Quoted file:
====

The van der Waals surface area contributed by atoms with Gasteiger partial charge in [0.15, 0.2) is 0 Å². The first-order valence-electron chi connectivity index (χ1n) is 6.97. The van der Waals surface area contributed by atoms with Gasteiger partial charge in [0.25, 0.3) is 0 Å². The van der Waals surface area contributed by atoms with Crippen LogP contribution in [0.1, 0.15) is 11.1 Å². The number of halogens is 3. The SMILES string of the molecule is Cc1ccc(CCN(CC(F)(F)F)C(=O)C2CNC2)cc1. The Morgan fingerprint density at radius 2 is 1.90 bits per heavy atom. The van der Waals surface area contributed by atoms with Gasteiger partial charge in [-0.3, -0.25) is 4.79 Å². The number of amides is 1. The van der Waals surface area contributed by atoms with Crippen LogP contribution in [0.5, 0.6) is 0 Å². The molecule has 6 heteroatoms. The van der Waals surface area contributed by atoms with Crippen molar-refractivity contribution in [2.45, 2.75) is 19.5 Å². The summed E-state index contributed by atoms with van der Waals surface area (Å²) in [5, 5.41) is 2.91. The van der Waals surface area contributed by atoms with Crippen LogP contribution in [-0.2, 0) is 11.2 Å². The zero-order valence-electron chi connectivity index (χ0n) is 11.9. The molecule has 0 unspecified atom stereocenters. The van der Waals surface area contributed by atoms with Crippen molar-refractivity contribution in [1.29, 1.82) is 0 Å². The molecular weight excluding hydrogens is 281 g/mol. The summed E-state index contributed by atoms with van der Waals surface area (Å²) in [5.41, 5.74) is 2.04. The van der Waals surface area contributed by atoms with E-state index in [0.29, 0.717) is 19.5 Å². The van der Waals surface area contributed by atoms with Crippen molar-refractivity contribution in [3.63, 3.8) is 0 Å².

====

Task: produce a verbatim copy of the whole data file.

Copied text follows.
The van der Waals surface area contributed by atoms with Gasteiger partial charge in [0.15, 0.2) is 0 Å². The first-order valence-electron chi connectivity index (χ1n) is 6.97. The van der Waals surface area contributed by atoms with Gasteiger partial charge in [0.25, 0.3) is 0 Å². The van der Waals surface area contributed by atoms with Crippen LogP contribution in [0.1, 0.15) is 11.1 Å². The number of halogens is 3. The SMILES string of the molecule is Cc1ccc(CCN(CC(F)(F)F)C(=O)C2CNC2)cc1. The Morgan fingerprint density at radius 2 is 1.90 bits per heavy atom. The van der Waals surface area contributed by atoms with Gasteiger partial charge in [-0.3, -0.25) is 4.79 Å². The number of amides is 1. The van der Waals surface area contributed by atoms with Crippen LogP contribution in [0.5, 0.6) is 0 Å². The molecule has 6 heteroatoms. The van der Waals surface area contributed by atoms with Crippen molar-refractivity contribution in [2.45, 2.75) is 19.5 Å². The summed E-state index contributed by atoms with van der Waals surface area (Å²) in [5, 5.41) is 2.91. The van der Waals surface area contributed by atoms with Crippen LogP contribution in [-0.2, 0) is 11.2 Å². The zero-order valence-electron chi connectivity index (χ0n) is 11.9. The molecule has 0 unspecified atom stereocenters. The van der Waals surface area contributed by atoms with Crippen molar-refractivity contribution in [1.29, 1.82) is 0 Å². The molecular weight excluding hydrogens is 281 g/mol. The summed E-state index contributed by atoms with van der Waals surface area (Å²) in [5.41, 5.74) is 2.04. The van der Waals surface area contributed by atoms with E-state index in [0.29, 0.717) is 19.5 Å². The van der Waals surface area contributed by atoms with Crippen molar-refractivity contribution in [3.63, 3.8) is 0 Å².